By Kaitlin Steinberg
By Minh T Truong
By Molly Dunn
By Brooke Viggiano
By Kaitlin Steinberg
By Molly Dunn
By Molly Dunn
By Eating Our Words
There are few good cartoons in the New Yorker anymore, but I did enjoy one that ran last month. A man and a woman are standing at the door of their apartment seeing off the last of their guests, one of whom says to the hostess: "The crab bisque, the tournedos, the bourbon souffle.... Thank you so much for trying."
It's hard to imagine anyone saying that to Eduardo and Monica Lopez, owners of El Pueblito Place. For one thing, they don't choose to cook such things as tournedos and bisque. (Though I'll bet you anything they could, if they wanted to.) The dishes of Guatemala and Mexico are more their line: succulent fish tacos, grilled chicken and truly scrumptious fried plantains.
Lopez was selling tacos at the age of 15, he tells me. And while attending college in the U.S., he worked in a slaughterhouse in Kansas. A surreal experience, it turned out. He dreamt one night that, as he prepared to slit the throat of a dead cow, the animal sprang to life suddenly and chased him all the way home.
1423 Richmond Ave.
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His restaurant has touches of the surreal as well. Serapes fill the place, as do papier-mache parrots (or are they macaws? I never could tell the difference) and terra-cotta suns wearing jolly expressions -- mouths grinning broadly, eyes crinkling with amusement. There is a framed Guatemalan bank note in the amount of a hundred quetzals (who could fail to love a country whose money is named for a bird?) and a picture of several guerrillas. They look sheepish, these fighters. War is not our line of work, they seem to say; what we really want to do is tend to our fields. There's Andean music at El Pueblito Place as well, so much of it, I imagined myself back on Bolivia's altiplano, toiling up the vertiginous streets of La Paz.
Most surreal of all, El Pueblito's walls are painted a bright puce. Stay here long enough, and you start to wonder if you haven't been transported to the innermost recesses of an unusually large, pink grapefruit.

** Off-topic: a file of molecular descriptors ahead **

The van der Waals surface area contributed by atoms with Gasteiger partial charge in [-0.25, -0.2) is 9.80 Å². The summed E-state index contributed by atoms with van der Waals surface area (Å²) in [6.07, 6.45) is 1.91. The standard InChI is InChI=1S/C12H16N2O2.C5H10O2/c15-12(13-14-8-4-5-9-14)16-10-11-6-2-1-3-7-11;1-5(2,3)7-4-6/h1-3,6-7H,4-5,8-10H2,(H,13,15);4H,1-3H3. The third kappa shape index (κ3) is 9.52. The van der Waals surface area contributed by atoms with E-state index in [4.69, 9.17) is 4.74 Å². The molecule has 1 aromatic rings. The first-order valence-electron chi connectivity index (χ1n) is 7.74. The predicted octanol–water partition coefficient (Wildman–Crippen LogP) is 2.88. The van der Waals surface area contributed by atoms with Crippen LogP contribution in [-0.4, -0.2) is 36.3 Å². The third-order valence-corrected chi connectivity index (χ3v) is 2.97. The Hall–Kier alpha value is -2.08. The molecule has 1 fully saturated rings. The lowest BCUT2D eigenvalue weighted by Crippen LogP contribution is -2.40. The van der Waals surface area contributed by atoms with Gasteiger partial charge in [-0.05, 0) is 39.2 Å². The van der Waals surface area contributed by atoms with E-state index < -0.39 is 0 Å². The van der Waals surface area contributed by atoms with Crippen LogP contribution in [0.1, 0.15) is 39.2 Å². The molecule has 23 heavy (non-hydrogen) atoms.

The restaurant's demographics are also curious. I visited this place twice and, both times, encountered an unusual number of pregnant women. Either these people are under the impression that Eduardo Lopez is really an obstetrician or, to the expectant mother's usual craving for pickles and ice cream, must now be added El Pueblito's delicious salsa.
There are lots of babies here, as well. Escorted, thank goodness. (Unescorted babies are the limit. I ran into a crowd of them at Rick's recently, and their behavior was appalling. Mad drunk and out of control. One of them -- he can't have been more than three months old -- was especially obnoxious, raising Cain when the waitress refused to bring him a cigar.)
But back to the salsa for a moment. I polished off a bowl of it all by myself. El Pueblito does many things very well, but the salsa here is in a class by itself. It's so good, I'd consider killing for it. More. I'd trade all my Sex Pistols records. I'd give away my Bryan Ferry autograph. After finishing off that bowl, I was glassy-eyed with pleasure. Someone said I wore the dazed look of one of those children in Village of the Damned. Too many salsas are so hot, the elements become a blur. Not El Pueblito's. This one manages to be hot and cooling simultaneously. For that, credit cilantro. The world's most popular fresh herb, it's astringent enough to mute the heat of even the most overbearing chiles. When St. Thomas Aquinas formulated his proofs for the existence of God -- order in the universe, a first cause, etc. -- he was remiss. He forgot to mention cilantro.
"Mi casa es tu casa" (my house is your house), the waiter assured me the second time I visited. Which is not to be taken literally, of course. I wonder, though, how he might have responded if I did. "Oh, it is, is it? Then for starters, get rid of those puce walls. And when you come to work tomorrow, wear a tie."
We began our repast with quesadillas del norte ($4.95). A very good choice, it turned out. The tortillas bore attractive brown blotches, while inside were strips of lean beef made even more delicious by the presence of two types of cheese -- one Mexican, the other Cheddar.
Heartened by the quesadilla del norte, we ordered the equally satisfying quesadilla del mar ($5.25). There were two cheeses in this one also, and lots and lots of very firm Gulf shrimp. Even more encouraged now, we polished off a plate of tacos marinos ($4.75) -- soft tacos filled with large pieces of snapper and garnished with a pico de gallo so energizing I made my mind up then and there that, late next year, I'd join a gym and get in shape.
It was now, I think, that we started feeling fearful. There comes a point in a meal when you begin to root for a restaurant. You want it to astonish you, to exceed all your expectations. El Pueblito had proved impressive in the early rounds. But could it go the distance? Could it defy the odds? Our apprehensions growing, we turned to our entrees: El Mariachi ($5.95), grilled chicken with grilled bell peppers and green onions; pollo Maya ($6.50), chicken marinated in herbs, grilled, and served with black beans and tortillas; the Charamusca plate ($6.25), beef marinated in hot spices and stewed in its own juices; and Caribbean snapper ($6.95), fresh bay snapper marinated in a sauce containing mango and pineapple and served with fried plantains and sour cream. The moment of truth was at hand.